"Okay, spill," Susan commanded. She guided an enormous chili dog into her mouth with an artistry and skill that John could only sit back and appreciate. Just about any other woman, he might pause for a moment and think about what else she could stick in her mouth like that, but this was Susan, and thinking about sexytimes with Susan was roughly equivalent to thinking about sexytimes with his own sister.
"Spill what?" he asked with his most innocent voice, paired with his most innocent eyes. Then he bought several precious seconds by shoving a forkful of lettuce into his own mouth.
Ugh, salad. Ugh, middle-aged metabolism. Ugh, Franklin.
"You know what," she mumbled through an additional bite of chili dog, delivered before the first had been fully swallowed. She pointed a finger at his face and waved it around. If they'd been in the mess, he probably would have been able to nip this in the bud, but they were in her quarters, where no one would see the XO giving her commanding officer all manner of shit.
"It's just my face, Susan," he retorted.
"Today at the meeting-" Susan was referring to the latest meeting of the League of Non-Aligned Worlds, which had pretty much been the definition of fubar. "-it was like you couldn't remember what anyone was saying from one moment to the next. I might think you had a concussion."
"Just tired." Quite possibly the worst excuse ever. Susan had been with him not an hour after that meeting as they'd handled a docking snafu, and he'd been bright-eyed and bushy-tailed as usual.
Susan wiped her chin, leaning back in her chair and studying him. John poked his fragging salad. He knew what was up, why he'd been so distracted in the meeting, and Susan was going to apply her freaky all-knowing Susanness to the problem shortly. And then one of two things would happen.
One: she would be mean to him. She would make fun of him, and would probably tell Garibaldi, who would also make fun of him. This was what soldiers did. It would just have to run its course, until a new target stumbled along.
Two: she would try to help. This option was by far the worst of the two. He shuddered to think of what might result.
"It's a girl," she decided, knocking back half a beer.
"I don't know what you're talking about."
"Anything else, you'd just tell me. A problem with the station, a problem with EarthGov? You'd tell me. A problem with personnel? You bet your ass you'd tell me. But you're not telling me. Ergo, a girl."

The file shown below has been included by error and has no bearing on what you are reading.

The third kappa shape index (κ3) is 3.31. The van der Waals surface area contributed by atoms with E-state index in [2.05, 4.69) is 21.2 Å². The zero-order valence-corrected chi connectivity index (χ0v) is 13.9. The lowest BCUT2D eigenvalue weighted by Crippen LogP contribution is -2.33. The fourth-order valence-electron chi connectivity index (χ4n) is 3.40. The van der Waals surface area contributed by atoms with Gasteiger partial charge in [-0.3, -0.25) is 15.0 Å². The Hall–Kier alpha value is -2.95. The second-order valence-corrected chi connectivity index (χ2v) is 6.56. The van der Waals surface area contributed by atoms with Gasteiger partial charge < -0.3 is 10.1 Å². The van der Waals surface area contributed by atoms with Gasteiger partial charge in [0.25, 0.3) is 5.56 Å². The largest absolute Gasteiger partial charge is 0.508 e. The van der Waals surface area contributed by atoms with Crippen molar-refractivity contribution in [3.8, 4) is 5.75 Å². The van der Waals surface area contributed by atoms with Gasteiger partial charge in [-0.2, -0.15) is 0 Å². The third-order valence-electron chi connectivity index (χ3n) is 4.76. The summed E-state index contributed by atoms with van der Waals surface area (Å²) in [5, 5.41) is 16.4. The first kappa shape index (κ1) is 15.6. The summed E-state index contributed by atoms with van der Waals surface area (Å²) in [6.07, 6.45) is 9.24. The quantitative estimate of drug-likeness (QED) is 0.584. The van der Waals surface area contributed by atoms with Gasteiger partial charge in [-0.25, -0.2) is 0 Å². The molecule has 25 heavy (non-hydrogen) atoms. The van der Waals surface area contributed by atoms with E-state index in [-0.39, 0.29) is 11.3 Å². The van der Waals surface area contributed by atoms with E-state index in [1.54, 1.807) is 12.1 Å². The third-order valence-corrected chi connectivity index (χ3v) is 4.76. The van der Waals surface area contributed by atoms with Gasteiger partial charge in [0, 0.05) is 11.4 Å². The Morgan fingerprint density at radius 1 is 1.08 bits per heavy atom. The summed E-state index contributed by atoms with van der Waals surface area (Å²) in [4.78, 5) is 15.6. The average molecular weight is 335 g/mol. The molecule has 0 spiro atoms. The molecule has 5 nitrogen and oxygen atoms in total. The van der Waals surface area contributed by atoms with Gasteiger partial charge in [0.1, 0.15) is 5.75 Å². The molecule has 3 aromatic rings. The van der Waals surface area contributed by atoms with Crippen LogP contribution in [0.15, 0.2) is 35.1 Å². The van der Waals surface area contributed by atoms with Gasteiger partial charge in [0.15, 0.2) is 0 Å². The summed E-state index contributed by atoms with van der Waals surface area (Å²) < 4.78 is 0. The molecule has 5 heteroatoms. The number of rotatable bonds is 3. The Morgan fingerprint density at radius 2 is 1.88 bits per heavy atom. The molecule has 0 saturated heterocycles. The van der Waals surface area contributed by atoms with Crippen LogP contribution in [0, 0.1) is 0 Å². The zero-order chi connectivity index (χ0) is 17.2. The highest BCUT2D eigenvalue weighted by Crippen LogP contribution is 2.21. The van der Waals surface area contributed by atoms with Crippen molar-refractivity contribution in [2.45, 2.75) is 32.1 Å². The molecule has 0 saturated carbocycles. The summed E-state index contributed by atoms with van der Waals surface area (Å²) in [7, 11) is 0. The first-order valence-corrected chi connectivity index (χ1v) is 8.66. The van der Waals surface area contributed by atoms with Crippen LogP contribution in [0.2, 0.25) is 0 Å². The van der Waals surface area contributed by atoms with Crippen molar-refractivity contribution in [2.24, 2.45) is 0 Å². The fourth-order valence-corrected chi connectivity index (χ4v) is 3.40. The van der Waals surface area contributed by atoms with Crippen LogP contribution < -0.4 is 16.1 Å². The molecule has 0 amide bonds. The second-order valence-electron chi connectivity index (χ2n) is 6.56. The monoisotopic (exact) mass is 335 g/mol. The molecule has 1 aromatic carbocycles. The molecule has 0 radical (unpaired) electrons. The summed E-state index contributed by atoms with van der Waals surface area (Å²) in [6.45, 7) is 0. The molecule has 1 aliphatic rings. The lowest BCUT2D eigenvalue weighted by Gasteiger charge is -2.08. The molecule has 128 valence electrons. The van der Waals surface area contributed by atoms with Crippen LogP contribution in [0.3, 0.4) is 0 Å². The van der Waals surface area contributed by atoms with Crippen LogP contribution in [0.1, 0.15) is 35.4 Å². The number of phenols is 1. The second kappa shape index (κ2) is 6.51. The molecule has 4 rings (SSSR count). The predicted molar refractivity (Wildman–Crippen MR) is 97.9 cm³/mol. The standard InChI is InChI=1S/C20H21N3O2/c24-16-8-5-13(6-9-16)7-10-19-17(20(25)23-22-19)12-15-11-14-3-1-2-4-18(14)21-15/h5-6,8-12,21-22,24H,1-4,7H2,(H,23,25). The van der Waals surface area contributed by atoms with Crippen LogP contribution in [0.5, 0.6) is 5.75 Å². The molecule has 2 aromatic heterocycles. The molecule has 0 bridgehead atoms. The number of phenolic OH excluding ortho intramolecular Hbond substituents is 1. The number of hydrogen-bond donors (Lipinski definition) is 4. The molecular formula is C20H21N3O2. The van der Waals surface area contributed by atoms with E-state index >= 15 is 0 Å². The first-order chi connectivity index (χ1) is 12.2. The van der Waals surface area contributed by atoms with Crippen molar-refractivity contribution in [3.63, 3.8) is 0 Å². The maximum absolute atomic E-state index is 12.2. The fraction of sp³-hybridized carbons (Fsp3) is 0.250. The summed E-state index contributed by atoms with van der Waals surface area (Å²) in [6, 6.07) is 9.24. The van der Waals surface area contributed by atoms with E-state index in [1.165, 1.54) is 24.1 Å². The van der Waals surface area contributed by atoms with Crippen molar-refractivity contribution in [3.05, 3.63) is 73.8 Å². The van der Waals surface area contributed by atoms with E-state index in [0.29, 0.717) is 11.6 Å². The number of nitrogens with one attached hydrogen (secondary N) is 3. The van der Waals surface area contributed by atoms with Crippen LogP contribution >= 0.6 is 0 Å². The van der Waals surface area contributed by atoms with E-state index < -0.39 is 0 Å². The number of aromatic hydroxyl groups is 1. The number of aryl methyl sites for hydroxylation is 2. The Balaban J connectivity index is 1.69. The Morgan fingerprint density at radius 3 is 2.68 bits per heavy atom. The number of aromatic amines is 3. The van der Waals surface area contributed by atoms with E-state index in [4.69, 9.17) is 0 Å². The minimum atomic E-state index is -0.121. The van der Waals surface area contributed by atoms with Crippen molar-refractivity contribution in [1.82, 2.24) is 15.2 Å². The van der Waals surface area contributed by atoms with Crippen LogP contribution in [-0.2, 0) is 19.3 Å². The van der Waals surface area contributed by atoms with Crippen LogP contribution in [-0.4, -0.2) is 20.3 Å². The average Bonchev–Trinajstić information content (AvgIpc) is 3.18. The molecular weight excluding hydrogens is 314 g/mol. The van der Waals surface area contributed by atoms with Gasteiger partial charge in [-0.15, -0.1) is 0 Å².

"The fact that you are trying to have a conversation with me about a girl and you just used the phrase 'Ergo, a girl' means that this conversation won't happen," he said flatly.
John dumped the rest of his salad into the composter, uncapped two more beers for the both of them. He could hear Franklin's voice in his head. Do you have any idea how many empty carbs there are in beer? You might as well have eaten a greasy, cheesy, sloppy, delicious chili dog yourself.
"So who is it?" Susan went on, dogged and determined. John shook his head. "Who is it?" Chugged some beer, shook his head again. "Who is it, who is it, who is it?"
John sighed. He set the bottle down. He turned to her, looked at her, gazed at her. Took one of her hands and held it between both of his. "You know, Susan. Don't you know? It's you. It's always been you."
She blew a raspberry in his face.
"Christ, it's nothing," he said, slapping her hand away while she giggled. He grabbed his beer again, drank most of the rest of it. "And it's going to stay nothing and that's that."
"Why does it have to be nothing? You're allowed to bone a pretty girl."
"I know that."
"So why don't you?"
John studied his bottle. If only the answer could just be printed on the label. "It's complicated," he finally said with a shrug.
And then Susan did this thing that she sometimes did. She got very quiet, and her face got very still. If he didn't know any better, he'd think she was teeping him, but of course she wasn't. She just...figured things out. Intuition, death-defying leaps of logic, maybe some innate Russian magic. And then she nodded, smiled, and John knew he was done for.
"Ah, Sheridan," she sighed. "Probably fifty thousand eligible Human females on this station. And yet..."
"So does Delenn know you've got the hots for her?" There was something on Susan's face that made John think that maybe he wasn't the only one with hots for Delenn, but if she wasn't going to bring it up then neither was he.